A Scottish advocate breached the Data Protection Act after failing to encrypt a laptop containing sensitive personal data which was later stolen, the Information Commissioner’s Office (ICO) said today.
The laptop was stolen from the home of Ruth Crawford QC in 2009 when she was away on holiday. Ms. Crawford noted that she had left plumbers with the keys and alarm code so that they could install a new boiler in her home while she was away. Upon returning from her holiday on September 3, 2009, she discovered that the laptop and a purse were missing from her study. She subsequently reported the matter to the police. The breach was only first reported to the ICO on August 30, 2011, however, when the last case relating to information held on the laptop was concluded. No explanation was provided as to why she did not report the matter promptly to the ICO.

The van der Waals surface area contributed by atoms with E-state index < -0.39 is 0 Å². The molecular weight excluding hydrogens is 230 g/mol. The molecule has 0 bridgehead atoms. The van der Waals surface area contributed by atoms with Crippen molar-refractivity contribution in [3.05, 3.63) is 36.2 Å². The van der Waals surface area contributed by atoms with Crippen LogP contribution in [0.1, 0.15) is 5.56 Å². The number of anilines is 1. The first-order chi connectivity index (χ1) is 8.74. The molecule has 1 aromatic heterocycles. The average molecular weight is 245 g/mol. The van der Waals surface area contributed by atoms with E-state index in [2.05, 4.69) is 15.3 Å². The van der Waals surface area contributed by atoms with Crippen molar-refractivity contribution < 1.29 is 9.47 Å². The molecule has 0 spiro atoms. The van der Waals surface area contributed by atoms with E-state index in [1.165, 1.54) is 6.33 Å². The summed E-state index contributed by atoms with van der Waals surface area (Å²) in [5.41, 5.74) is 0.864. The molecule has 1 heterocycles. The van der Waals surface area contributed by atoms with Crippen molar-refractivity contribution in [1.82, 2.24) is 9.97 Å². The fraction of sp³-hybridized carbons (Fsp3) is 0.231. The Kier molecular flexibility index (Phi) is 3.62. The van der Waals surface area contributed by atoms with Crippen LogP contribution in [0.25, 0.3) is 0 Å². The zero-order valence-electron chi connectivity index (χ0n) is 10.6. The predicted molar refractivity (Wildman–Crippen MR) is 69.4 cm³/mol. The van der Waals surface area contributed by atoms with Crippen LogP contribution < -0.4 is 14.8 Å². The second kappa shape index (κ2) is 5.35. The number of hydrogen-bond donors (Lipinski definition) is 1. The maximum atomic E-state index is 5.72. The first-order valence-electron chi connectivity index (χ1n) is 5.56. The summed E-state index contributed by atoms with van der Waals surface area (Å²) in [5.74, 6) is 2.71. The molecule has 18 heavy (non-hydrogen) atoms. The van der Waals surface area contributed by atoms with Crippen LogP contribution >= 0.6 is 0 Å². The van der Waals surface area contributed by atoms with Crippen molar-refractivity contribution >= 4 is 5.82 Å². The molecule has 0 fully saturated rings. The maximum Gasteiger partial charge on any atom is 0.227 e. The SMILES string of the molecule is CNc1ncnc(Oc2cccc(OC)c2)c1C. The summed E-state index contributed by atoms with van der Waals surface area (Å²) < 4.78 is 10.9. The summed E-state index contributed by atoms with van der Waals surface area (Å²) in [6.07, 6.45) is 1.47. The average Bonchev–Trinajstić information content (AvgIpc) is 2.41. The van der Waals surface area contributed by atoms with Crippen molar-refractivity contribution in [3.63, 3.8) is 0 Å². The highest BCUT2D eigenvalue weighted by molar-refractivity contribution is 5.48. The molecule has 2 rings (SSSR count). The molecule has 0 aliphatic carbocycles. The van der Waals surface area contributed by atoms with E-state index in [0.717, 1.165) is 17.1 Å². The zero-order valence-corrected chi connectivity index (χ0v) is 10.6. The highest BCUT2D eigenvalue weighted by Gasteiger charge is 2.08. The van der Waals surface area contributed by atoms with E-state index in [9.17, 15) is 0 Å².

The stolen laptop contained personal data relating to a number of individuals involved in eight court cases the advocate had been working on. This included some details relating to the physical and mental health of individuals involved in two of the cases. Much of the information would have been public record in the court cases, but was still sensitive information. The laptop was never recovered.
The ICO’s investigation found that although Ms Crawford had some physical security measures in place at the time of the theft, she failed to ensure that either the device or the sensitive information stored on it was appropriately encrypted.
The QC has now agreed to put the necessary changes in place to ensure this type of incident does not happen again.